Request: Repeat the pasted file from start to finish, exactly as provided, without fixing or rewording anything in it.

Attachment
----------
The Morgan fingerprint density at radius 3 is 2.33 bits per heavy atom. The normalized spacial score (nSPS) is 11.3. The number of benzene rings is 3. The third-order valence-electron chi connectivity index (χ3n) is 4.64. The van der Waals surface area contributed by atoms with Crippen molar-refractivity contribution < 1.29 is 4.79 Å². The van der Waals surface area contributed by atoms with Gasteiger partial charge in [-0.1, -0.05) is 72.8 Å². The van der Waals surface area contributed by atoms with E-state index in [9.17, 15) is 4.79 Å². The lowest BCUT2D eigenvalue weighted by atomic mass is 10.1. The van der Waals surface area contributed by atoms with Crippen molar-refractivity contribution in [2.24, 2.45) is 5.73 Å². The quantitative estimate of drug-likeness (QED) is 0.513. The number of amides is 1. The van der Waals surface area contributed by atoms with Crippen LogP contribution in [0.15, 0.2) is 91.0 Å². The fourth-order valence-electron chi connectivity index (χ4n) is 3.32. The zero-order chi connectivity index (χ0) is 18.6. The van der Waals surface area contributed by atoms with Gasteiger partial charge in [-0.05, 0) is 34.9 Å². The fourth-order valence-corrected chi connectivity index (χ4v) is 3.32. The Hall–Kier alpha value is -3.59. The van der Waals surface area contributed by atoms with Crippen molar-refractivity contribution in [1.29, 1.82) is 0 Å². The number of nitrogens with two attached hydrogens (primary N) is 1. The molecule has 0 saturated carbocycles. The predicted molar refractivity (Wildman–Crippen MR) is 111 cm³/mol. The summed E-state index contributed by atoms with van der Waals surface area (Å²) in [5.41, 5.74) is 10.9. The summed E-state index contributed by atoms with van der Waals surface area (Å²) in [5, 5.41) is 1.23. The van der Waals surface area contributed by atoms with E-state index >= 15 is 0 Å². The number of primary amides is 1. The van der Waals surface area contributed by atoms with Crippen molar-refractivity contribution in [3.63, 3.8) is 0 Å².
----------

The Morgan fingerprint density at radius 3 is 2.33 bits per heavy atom. The normalized spacial score (nSPS) is 11.3. The number of benzene rings is 3. The third-order valence-electron chi connectivity index (χ3n) is 4.64. The van der Waals surface area contributed by atoms with Crippen molar-refractivity contribution < 1.29 is 4.79 Å². The van der Waals surface area contributed by atoms with Gasteiger partial charge in [-0.1, -0.05) is 72.8 Å². The van der Waals surface area contributed by atoms with E-state index in [9.17, 15) is 4.79 Å². The lowest BCUT2D eigenvalue weighted by atomic mass is 10.1. The van der Waals surface area contributed by atoms with Crippen molar-refractivity contribution in [2.24, 2.45) is 5.73 Å². The quantitative estimate of drug-likeness (QED) is 0.513. The number of amides is 1. The van der Waals surface area contributed by atoms with Crippen LogP contribution in [0.15, 0.2) is 91.0 Å². The fourth-order valence-electron chi connectivity index (χ4n) is 3.32. The zero-order chi connectivity index (χ0) is 18.6. The van der Waals surface area contributed by atoms with Gasteiger partial charge in [-0.05, 0) is 34.9 Å². The fourth-order valence-corrected chi connectivity index (χ4v) is 3.32. The Hall–Kier alpha value is -3.59. The van der Waals surface area contributed by atoms with Crippen molar-refractivity contribution in [1.29, 1.82) is 0 Å². The number of nitrogens with two attached hydrogens (primary N) is 1. The molecule has 0 saturated carbocycles. The predicted molar refractivity (Wildman–Crippen MR) is 111 cm³/mol. The summed E-state index contributed by atoms with van der Waals surface area (Å²) in [5.41, 5.74) is 10.9. The summed E-state index contributed by atoms with van der Waals surface area (Å²) in [5, 5.41) is 1.23. The van der Waals surface area contributed by atoms with E-state index >= 15 is 0 Å². The number of primary amides is 1. The van der Waals surface area contributed by atoms with Crippen molar-refractivity contribution in [3.63, 3.8) is 0 Å².